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    but then you will have to multiply by the number of ways you can choose those 5 out of 14, or in this case the number of ways you can choose k out of n. that is written as \[\dbinom{n}{k}\]

  47. anonymous
    • 5 years ago
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    so the "final answer" is, if you have n independent trials with probability of success = p and therefore the probability of failure = 1-p at each trial (these are called bernoulli trials) the the probability you get exactly k success is:... \[P(X=k)=\dbinom{n}{k}p^k(1-p)^{n-k}\]

  48. anonymous
    • 5 years ago
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    we computed this with n = 14, p = .2 and 1-p=.8 for various different values of k

  49. dboyette
    • 5 years ago
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    so k was the different numbers we used for side effects

  50. anonymous
    • 5 years ago
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    yes, the number of people who could have it. question one was for k = 4

  51. anonymous
    • 5 years ago
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    to do question 2 you have to compute the probability \[P(X=0)\] which we did, the probability \[P(X=1)\] which we also did, the probability \[P(X=2)\] \[P(X=3)\] \[P(X=4)\] a real pain. then we add these numbers up and subtract them from 1

  52. anonymous
    • 5 years ago
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    because "5 or more" means "not none, not one, not two, not three and not four"

  53. dboyette
    • 5 years ago
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    what if they don't equal 1?

  54. anonymous
    • 5 years ago
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    now sure what you are asking.

  55. anonymous
    • 5 years ago
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    the total is 1 for all the possibilities. it has to be, because the probability of the whole sample space is always one.

  56. anonymous
    • 5 years ago
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    just like if i know that the probability i roll a 10 on two dice is \[\frac{4}{36}\] then i know the probability i don't is \[\frac{32}{36}\]

  57. dboyette
    • 5 years ago
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    #2 91*.2^2*.8^12 ==0.25 #3 364*0.2^3*0.8^11 = 0.25 #4 1001*0.2^4*0.8^10 = 0.17 5# 18018*0.2^5*0.8^9=0.77 these don't add up to 1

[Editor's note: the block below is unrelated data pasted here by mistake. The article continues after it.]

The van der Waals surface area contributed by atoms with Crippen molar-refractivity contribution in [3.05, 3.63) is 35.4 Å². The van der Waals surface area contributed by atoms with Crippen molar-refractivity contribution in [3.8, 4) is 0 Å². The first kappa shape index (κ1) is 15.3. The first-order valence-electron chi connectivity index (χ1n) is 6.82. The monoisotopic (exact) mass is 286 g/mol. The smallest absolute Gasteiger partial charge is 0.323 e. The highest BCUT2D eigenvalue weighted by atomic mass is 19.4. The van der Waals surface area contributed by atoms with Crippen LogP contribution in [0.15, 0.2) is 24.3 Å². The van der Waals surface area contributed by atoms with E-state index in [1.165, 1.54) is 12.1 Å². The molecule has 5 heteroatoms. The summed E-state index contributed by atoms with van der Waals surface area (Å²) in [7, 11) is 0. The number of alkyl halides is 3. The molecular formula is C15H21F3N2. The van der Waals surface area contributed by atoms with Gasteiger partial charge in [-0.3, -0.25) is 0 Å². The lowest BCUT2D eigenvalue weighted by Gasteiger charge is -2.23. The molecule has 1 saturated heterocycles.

58. anonymous
    • 5 years ago
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    ok let me go slow. the total is one, meaning that if you compute all the probabilities for x = 0, x =1, x = 2, x= 3, x = 4, x = 5, x = 6, x = 7, x = 8, x = 9, x = 10, x = 11, x = 12, x = 13, x = 14 and add them up you will get 1

  59. anonymous
    • 5 years ago
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    you only want at least 5, meaning x = 5, x = 6, x = 7, x = 8, x = 9, x = 10 , x = 11, x = 12, x = 13, x = 14

  60. anonymous
    • 5 years ago
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    you can compute all these if you want, and add them and that will be your answer.

  61. anonymous
    • 5 years ago
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    but it is easier to compute the probabilities for x = 0, x = 1, x = 2, x = 3, and x = 4. add them up and then subtract this number from 1

  62. anonymous
    • 5 years ago
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    this way you only have to compute 5 probabilities instead of 10

  63. dboyette
    • 5 years ago
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    oh i see. that makes sense

  64. anonymous
    • 5 years ago
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    good!

  65. anonymous
    • 5 years ago
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    btw you do not need to compute \[P(X=5)\] because it says "at least 5" so you compute just the lower ones and subtract the result from 1

  66. dboyette
    • 5 years ago
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    thank you you are awesome!

  67. anonymous
    • 5 years ago
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    welcome!